“The Inflexible Soldier Who Does His Duty Faithfully”

He never lived here, never held a command here, probably never came within two hundred miles of here.
But because he lived and fought—at Chippawa, at Chapultepec, at the Cove of the Withlacoochee—and died elsewhere, you and I live here today in a place named “Fort Worth.”

William Jenkins Worth was born in 1794 in Hudson, New York to Quaker parents. George Washington was in his second term as the first president of the United States. Young Worth received a modest education and worked as a clerk in a store.
In 1812 America went to war against England over English violations of U.S. maritime rights. Worth, despite his Quaker heritage of pacifism, enlisted in the Army as a private at age eighteen.
A year later he was commissioned as a first lieutenant in the Twenty-Third Infantry. He served as an aide to General Winfield (“Old Fuss and Feathers”) Scott.

In 1814 Worth fought in the Battle of Chippawa on the Niagara River in Canada. General Jacob Brown mentioned Worth in his report of the battle. Soon after, Worth was promoted to the rank of captain.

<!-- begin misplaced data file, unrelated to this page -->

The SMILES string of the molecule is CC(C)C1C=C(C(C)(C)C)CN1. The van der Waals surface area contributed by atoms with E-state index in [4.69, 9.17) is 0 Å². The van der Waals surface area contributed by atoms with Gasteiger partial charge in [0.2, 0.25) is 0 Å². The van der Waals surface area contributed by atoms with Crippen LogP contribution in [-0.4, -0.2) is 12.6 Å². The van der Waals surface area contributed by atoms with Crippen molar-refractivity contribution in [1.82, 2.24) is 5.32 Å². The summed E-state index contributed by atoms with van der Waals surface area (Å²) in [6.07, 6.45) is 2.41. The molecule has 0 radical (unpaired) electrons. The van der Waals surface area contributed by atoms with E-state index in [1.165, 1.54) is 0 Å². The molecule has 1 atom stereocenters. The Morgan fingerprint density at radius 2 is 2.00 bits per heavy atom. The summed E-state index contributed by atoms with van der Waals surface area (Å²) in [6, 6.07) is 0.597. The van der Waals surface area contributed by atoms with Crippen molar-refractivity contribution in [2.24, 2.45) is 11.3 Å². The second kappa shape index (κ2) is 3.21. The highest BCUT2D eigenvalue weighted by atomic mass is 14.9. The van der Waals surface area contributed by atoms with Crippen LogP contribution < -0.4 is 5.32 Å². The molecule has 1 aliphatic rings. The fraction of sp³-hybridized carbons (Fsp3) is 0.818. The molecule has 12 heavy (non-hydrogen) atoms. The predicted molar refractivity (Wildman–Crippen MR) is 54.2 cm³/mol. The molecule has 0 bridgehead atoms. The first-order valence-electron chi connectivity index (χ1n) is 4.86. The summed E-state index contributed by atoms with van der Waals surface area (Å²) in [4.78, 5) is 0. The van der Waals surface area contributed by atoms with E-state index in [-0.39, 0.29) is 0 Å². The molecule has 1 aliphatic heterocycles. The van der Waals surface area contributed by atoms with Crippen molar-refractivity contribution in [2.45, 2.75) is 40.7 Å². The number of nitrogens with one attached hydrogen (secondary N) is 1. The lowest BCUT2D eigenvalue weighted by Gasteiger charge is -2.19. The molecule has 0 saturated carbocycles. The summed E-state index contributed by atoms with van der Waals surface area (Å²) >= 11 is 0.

Then came the Battle of Lundy’s Lane, also on the Niagara River. Worth was seriously wounded by grapeshot in the thigh and was not expected to live. But after a year’s convalescence he was back in the saddle with the breveted rank of major. He would walk with a limp the rest of his life.
The painting by Alonzo Chappel depicts the Battle of Lundy’s Lane (photo from Wikipedia).

Six years later Worth, who had no formal military training, was appointed commandant of cadets at West Point military academy. He served at West Point through 1828.
According to Dr. Richard Selcer in The Fort That Became a City, Worth introduced precision drill to the West Point curriculum. Among Worth’s cadets were Jefferson Davis and Robert E. Lee.